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Western Animation / Groove Squad

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Mackenzie (left), Chrissy (center) and Ping (right)
Original airdate: November 24th of 2002

Groove Squad is an animated Made-for-TV Movie that debuted as a part of the DIC Movie Toons series on November 24, 2002.

The titular group consists of three high school cheerleaders named Chrissy, Ping and Mackenzie (more commonly called "Mac"), who're best friends and are basically like your average teenaged girls—they're concerned with things like their looks, boys and popularity, and are also very focused on getting ready for an upcoming cheerleading competition. However, one day, while getting their hair done at a local salon, the girls get zapped by a jolt of electricity that gives each of them one special power:

With help from some valuable allies (namely their best male friend and their hairstylist, the latter of whom also happens to be a former secret agent), the girls use their newfound superpowers to become superheroines and defeat a power-hungry Mad Scientist bent on world domination (said scientist also happens to be the father of one of their fellow cheerleaders).

Groove Squad contains examples of:

  • The Alleged Car: The car that Zeke owns is shown to be this—it seems to work fine for the most part, but it has a tendency of spouting off a lot of exhaust when Zeke tries starting it. The car seems to improve after Adrienne installs some upgrades on it.
  • Ambiguously Brown: Adrienne (the trio's hairstylist), Mac and Fernando are this —
    • Adrienne's originally from England and appears to be black, but he has blonde hair, blonde eyebrows and blonde facial hair (which he was shown to have even in a flashback to when he used to work as an undercover spy for the Secret Intelligence Service in England), but it's entirely possible that his hair is dyed blonde, especially considering that he does work as a hairstylist (he also mentions that he spent some time working within the fashion industry, with people such as supermodels).
    • Mac appears to be African-American, but she has green eyes—since she's never shown with dark-colored eyes and it's never said if she wears colored contacts, it's possible that she has mixed ancestry. Mac's voice actress, Bettina Bush, is actually mixed race, with her father being black and her mother having Scottish, Cherokee and Polynesian ancestry.
    • Fernando's a Foreign Exchange Student (from some Spanish-speaking country), but he has blue eyes instead of dark-colored eyes—like with Mac, since he's never shown with dark-colored eyes and it's never said if he wears colored contacts, it's possible that he has mixed ancestry.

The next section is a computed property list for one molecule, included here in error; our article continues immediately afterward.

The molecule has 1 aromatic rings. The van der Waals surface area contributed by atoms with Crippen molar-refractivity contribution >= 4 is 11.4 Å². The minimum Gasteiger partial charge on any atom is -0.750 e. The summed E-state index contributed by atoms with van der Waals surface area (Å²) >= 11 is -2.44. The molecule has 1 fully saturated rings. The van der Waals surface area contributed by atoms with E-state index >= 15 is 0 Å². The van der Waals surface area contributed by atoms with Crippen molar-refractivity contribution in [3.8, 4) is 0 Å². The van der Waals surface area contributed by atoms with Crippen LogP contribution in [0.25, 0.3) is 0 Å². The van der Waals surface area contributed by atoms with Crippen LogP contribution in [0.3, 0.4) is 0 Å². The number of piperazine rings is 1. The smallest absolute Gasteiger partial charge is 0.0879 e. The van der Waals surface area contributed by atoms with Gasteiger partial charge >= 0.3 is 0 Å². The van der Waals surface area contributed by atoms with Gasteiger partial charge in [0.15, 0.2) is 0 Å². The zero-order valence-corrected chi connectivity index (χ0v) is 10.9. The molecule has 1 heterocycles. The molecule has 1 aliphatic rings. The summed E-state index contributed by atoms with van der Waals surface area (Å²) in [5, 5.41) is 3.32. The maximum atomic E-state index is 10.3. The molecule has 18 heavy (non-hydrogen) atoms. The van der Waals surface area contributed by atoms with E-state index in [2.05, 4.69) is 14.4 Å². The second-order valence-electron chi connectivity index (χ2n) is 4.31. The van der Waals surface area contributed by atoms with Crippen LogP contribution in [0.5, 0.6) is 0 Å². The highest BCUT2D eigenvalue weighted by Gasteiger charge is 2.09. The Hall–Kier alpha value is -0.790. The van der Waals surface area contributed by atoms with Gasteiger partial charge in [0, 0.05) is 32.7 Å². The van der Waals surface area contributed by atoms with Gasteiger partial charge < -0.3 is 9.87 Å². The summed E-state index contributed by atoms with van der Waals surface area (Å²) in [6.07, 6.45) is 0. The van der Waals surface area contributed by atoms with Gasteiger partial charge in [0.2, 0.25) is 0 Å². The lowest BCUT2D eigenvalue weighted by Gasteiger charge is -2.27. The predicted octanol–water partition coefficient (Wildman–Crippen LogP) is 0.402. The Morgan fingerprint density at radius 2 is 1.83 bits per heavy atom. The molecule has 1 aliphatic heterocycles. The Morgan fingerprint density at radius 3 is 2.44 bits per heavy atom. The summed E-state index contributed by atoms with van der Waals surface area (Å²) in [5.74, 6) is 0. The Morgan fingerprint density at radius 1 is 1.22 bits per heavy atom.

• Betty and Veronica: Chrissy (the kind and friendly Betty) and Star (the mean and bitchy Veronica) are this to Fernando (the Archie), with Fernando ultimately choosing Chrissy over Star (though it was obvious that Fernando really only had feelings for Chrissy).
  • Bratty Teenage Daughter: Oddly enough, Star turns out to be this for Dr. Nathaniel Nightingale (who's revealed to be her dad near the climax of the movie)—she also combines it with Daddy's Little Villain, Evil Redhead, Mad Scientist's Beautiful Daughter and The Ugly Guy's Hot Daughter:
    • Star's an attractive redhead who's arguably just as evil as her Mad Scientist-father (though much like Bonnie Rockwaller, Star's more "high school evil" than "regular evil"), who has a much cartoonier-looking appearance compared to most of the other characters in the movie. Also, assuming that, in addition to Star and her dad not having any kind of resemblance to each other, Dr. Nightingale is in fact Star's biological father, Star most likely takes after whoever her mother is in looks (Star's mom is never seen or mentioned throughout the entire movie).
  • Breaking the Fourth Wall (combined with Framing Device and Whole Episode Flashback): Almost all the movie consists of Chrissy (the story's narrator) explaining to the viewers how she, Ping and Mac got their superpowers and how they and Zeke got into their situation at the beginning of the film: fighting Flower Power (a trio of villainous hippies working for Dr. Nightingale), and how Zeke eventually got Bound and Gagged to a pole and the girls got tied up and suspended over a boiling pot of wax.
  • Brick Joke: During their first mission as the Groove Squad, the girls go up against a giant mutated worm, which Chrissy tosses away using her super strength, and questions if she should've thrown it further away. At the end of the movie, the worm crashes through the ceiling of the school's gym, effectively ruining the school dance in the process—Chrissy sees this and notes that she probably should've thrown the worm further away.
  • Comedic Underwear Exposure: Upset at how the girls are impressed with Fernando's looks, Zeke decides to show he also has muscles, forgetting he's not wearing anything but his underwear under his mascot costume.
  • Comes Great Responsibility: After the girls first gain their powers, Chrissy's excited about it and is eager to become a superheroine. However, the others are quick to point that becoming a superhero probably won't be as simple as Chrissy thinks, and Adrienne lampshades this trope when he points out that the girls have all a great responsibility now.